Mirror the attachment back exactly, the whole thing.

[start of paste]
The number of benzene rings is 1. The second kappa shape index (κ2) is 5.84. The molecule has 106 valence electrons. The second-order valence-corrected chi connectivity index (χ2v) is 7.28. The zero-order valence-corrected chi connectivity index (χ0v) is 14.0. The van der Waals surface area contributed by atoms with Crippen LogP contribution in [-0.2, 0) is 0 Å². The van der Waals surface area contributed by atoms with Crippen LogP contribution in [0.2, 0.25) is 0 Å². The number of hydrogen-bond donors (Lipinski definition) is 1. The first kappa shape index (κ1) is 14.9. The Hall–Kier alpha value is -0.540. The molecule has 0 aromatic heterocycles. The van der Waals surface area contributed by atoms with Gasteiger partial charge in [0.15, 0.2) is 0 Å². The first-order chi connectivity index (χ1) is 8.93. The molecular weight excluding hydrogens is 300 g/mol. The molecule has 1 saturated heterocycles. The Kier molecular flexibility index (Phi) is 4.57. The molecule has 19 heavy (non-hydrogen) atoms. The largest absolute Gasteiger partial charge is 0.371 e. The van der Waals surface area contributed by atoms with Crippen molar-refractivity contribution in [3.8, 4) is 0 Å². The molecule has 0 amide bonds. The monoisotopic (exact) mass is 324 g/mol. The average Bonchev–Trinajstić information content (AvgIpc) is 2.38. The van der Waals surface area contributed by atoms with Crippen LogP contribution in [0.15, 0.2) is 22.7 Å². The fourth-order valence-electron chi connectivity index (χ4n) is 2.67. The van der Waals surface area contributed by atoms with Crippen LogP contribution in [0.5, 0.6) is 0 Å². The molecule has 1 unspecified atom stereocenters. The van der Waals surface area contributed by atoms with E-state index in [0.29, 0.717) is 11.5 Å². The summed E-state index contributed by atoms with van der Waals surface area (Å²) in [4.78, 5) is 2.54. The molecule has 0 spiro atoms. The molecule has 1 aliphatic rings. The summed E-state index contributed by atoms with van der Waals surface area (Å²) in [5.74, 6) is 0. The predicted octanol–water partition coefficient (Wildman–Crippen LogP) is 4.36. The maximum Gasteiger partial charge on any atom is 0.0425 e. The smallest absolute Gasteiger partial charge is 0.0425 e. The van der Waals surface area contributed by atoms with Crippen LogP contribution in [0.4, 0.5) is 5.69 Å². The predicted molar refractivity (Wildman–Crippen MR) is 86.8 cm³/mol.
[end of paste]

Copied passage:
The number of benzene rings is 1. The second kappa shape index (κ2) is 5.84. The molecule has 106 valence electrons. The second-order valence-corrected chi connectivity index (χ2v) is 7.28. The zero-order valence-corrected chi connectivity index (χ0v) is 14.0. The van der Waals surface area contributed by atoms with Crippen LogP contribution in [-0.2, 0) is 0 Å². The van der Waals surface area contributed by atoms with Crippen LogP contribution in [0.2, 0.25) is 0 Å². The number of hydrogen-bond donors (Lipinski definition) is 1. The first kappa shape index (κ1) is 14.9. The Hall–Kier alpha value is -0.540. The molecule has 0 aromatic heterocycles. The van der Waals surface area contributed by atoms with Gasteiger partial charge in [0.15, 0.2) is 0 Å². The first-order chi connectivity index (χ1) is 8.93. The molecular weight excluding hydrogens is 300 g/mol. The molecule has 1 saturated heterocycles. The Kier molecular flexibility index (Phi) is 4.57. The molecule has 19 heavy (non-hydrogen) atoms. The largest absolute Gasteiger partial charge is 0.371 e. The van der Waals surface area contributed by atoms with Crippen molar-refractivity contribution in [3.8, 4) is 0 Å². The molecule has 0 amide bonds. The monoisotopic (exact) mass is 324 g/mol. The average Bonchev–Trinajstić information content (AvgIpc) is 2.38. The van der Waals surface area contributed by atoms with Crippen LogP contribution in [0.15, 0.2) is 22.7 Å². The fourth-order valence-electron chi connectivity index (χ4n) is 2.67. The van der Waals surface area contributed by atoms with Crippen LogP contribution in [0.5, 0.6) is 0 Å². The molecule has 1 unspecified atom stereocenters. The van der Waals surface area contributed by atoms with E-state index in [0.29, 0.717) is 11.5 Å². The summed E-state index contributed by atoms with van der Waals surface area (Å²) in [4.78, 5) is 2.54. The molecule has 0 spiro atoms. The molecule has 1 aliphatic rings. The summed E-state index contributed by atoms with van der Waals surface area (Å²) in [5.74, 6) is 0. The predicted octanol–water partition coefficient (Wildman–Crippen LogP) is 4.36. The maximum Gasteiger partial charge on any atom is 0.0425 e. The smallest absolute Gasteiger partial charge is 0.0425 e. The van der Waals surface area contributed by atoms with Crippen LogP contribution in [0.4, 0.5) is 5.69 Å². The predicted molar refractivity (Wildman–Crippen MR) is 86.8 cm³/mol.